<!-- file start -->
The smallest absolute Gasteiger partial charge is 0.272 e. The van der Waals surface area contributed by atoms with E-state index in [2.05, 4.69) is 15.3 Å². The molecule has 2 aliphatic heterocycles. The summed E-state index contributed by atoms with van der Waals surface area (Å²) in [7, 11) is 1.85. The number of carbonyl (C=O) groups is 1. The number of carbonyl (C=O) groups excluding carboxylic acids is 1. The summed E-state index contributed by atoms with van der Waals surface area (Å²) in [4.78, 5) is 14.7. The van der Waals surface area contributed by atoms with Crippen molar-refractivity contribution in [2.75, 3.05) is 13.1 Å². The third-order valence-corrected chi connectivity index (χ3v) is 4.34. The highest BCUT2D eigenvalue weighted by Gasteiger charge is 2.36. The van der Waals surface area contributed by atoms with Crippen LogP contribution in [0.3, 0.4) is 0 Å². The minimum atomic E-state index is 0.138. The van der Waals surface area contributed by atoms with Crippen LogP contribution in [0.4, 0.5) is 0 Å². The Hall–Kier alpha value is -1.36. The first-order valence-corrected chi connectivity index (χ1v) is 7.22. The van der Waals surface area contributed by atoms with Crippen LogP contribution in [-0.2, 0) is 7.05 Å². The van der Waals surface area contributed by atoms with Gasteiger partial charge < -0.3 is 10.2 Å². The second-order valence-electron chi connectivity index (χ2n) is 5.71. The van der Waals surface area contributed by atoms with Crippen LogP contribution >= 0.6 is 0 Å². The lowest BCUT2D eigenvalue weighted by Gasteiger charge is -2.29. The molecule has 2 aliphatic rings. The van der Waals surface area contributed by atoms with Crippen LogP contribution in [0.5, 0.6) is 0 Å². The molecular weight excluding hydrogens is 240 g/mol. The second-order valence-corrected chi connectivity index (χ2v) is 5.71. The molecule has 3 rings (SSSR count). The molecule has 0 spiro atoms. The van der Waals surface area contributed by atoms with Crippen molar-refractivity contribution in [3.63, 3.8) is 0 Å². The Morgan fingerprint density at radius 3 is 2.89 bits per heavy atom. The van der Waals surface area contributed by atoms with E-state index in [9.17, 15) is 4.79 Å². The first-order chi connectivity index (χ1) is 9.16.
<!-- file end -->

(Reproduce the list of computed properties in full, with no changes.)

The smallest absolute Gasteiger partial charge is 0.272 e. The van der Waals surface area contributed by atoms with E-state index in [2.05, 4.69) is 15.3 Å². The molecule has 2 aliphatic heterocycles. The summed E-state index contributed by atoms with van der Waals surface area (Å²) in [7, 11) is 1.85. The number of carbonyl (C=O) groups is 1. The number of carbonyl (C=O) groups excluding carboxylic acids is 1. The summed E-state index contributed by atoms with van der Waals surface area (Å²) in [4.78, 5) is 14.7. The van der Waals surface area contributed by atoms with Crippen molar-refractivity contribution in [2.75, 3.05) is 13.1 Å². The third-order valence-corrected chi connectivity index (χ3v) is 4.34. The highest BCUT2D eigenvalue weighted by Gasteiger charge is 2.36. The van der Waals surface area contributed by atoms with Crippen LogP contribution in [0.3, 0.4) is 0 Å². The minimum atomic E-state index is 0.138. The van der Waals surface area contributed by atoms with Crippen LogP contribution in [0.4, 0.5) is 0 Å². The Hall–Kier alpha value is -1.36. The first-order valence-corrected chi connectivity index (χ1v) is 7.22. The van der Waals surface area contributed by atoms with Crippen LogP contribution in [-0.2, 0) is 7.05 Å². The van der Waals surface area contributed by atoms with Gasteiger partial charge < -0.3 is 10.2 Å². The second-order valence-electron chi connectivity index (χ2n) is 5.71. The van der Waals surface area contributed by atoms with Crippen LogP contribution >= 0.6 is 0 Å². The lowest BCUT2D eigenvalue weighted by Gasteiger charge is -2.29. The molecule has 2 aliphatic rings. The van der Waals surface area contributed by atoms with Crippen LogP contribution in [0.5, 0.6) is 0 Å². The molecular weight excluding hydrogens is 240 g/mol. The second-order valence-corrected chi connectivity index (χ2v) is 5.71. The molecule has 3 rings (SSSR count). The molecule has 0 spiro atoms. The van der Waals surface area contributed by atoms with Crippen molar-refractivity contribution in [3.63, 3.8) is 0 Å². The Morgan fingerprint density at radius 3 is 2.89 bits per heavy atom. The van der Waals surface area contributed by atoms with E-state index in [9.17, 15) is 4.79 Å². The first-order chi connectivity index (χ1) is 9.16.